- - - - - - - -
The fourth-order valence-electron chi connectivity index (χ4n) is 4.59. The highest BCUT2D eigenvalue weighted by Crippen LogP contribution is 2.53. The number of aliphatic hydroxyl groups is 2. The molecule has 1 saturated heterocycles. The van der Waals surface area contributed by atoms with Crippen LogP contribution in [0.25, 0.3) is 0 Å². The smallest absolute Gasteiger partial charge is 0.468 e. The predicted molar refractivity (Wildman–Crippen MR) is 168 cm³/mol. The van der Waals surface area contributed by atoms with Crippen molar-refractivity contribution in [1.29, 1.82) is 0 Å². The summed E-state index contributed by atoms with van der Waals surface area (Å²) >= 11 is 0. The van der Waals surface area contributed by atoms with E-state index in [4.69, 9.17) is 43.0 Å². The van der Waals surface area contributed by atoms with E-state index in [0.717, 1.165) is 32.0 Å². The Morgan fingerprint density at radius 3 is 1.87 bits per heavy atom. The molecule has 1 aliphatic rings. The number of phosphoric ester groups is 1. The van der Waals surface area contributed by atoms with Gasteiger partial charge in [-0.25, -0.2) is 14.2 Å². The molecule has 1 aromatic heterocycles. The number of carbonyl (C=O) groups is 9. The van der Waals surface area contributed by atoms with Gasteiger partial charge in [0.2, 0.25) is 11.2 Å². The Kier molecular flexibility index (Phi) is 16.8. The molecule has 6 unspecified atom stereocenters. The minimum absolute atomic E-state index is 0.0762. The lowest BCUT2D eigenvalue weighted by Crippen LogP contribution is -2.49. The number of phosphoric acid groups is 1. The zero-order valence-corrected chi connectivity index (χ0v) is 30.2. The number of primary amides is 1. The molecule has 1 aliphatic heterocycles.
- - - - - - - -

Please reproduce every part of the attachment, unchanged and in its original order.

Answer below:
The fourth-order valence-electron chi connectivity index (χ4n) is 4.59. The highest BCUT2D eigenvalue weighted by Crippen LogP contribution is 2.53. The number of aliphatic hydroxyl groups is 2. The molecule has 1 saturated heterocycles. The van der Waals surface area contributed by atoms with Crippen LogP contribution in [0.25, 0.3) is 0 Å². The smallest absolute Gasteiger partial charge is 0.468 e. The predicted molar refractivity (Wildman–Crippen MR) is 168 cm³/mol. The van der Waals surface area contributed by atoms with Crippen molar-refractivity contribution in [1.29, 1.82) is 0 Å². The summed E-state index contributed by atoms with van der Waals surface area (Å²) >= 11 is 0. The van der Waals surface area contributed by atoms with E-state index in [4.69, 9.17) is 43.0 Å². The van der Waals surface area contributed by atoms with E-state index in [0.717, 1.165) is 32.0 Å². The Morgan fingerprint density at radius 3 is 1.87 bits per heavy atom. The molecule has 1 aliphatic rings. The number of phosphoric ester groups is 1. The van der Waals surface area contributed by atoms with Gasteiger partial charge in [-0.25, -0.2) is 14.2 Å². The molecule has 1 aromatic heterocycles. The number of carbonyl (C=O) groups is 9. The van der Waals surface area contributed by atoms with Gasteiger partial charge in [0.2, 0.25) is 11.2 Å². The Kier molecular flexibility index (Phi) is 16.8. The molecule has 6 unspecified atom stereocenters. The minimum absolute atomic E-state index is 0.0762. The lowest BCUT2D eigenvalue weighted by Crippen LogP contribution is -2.49. The number of phosphoric acid groups is 1. The zero-order valence-corrected chi connectivity index (χ0v) is 30.2. The number of primary amides is 1. The molecule has 1 aliphatic heterocycles.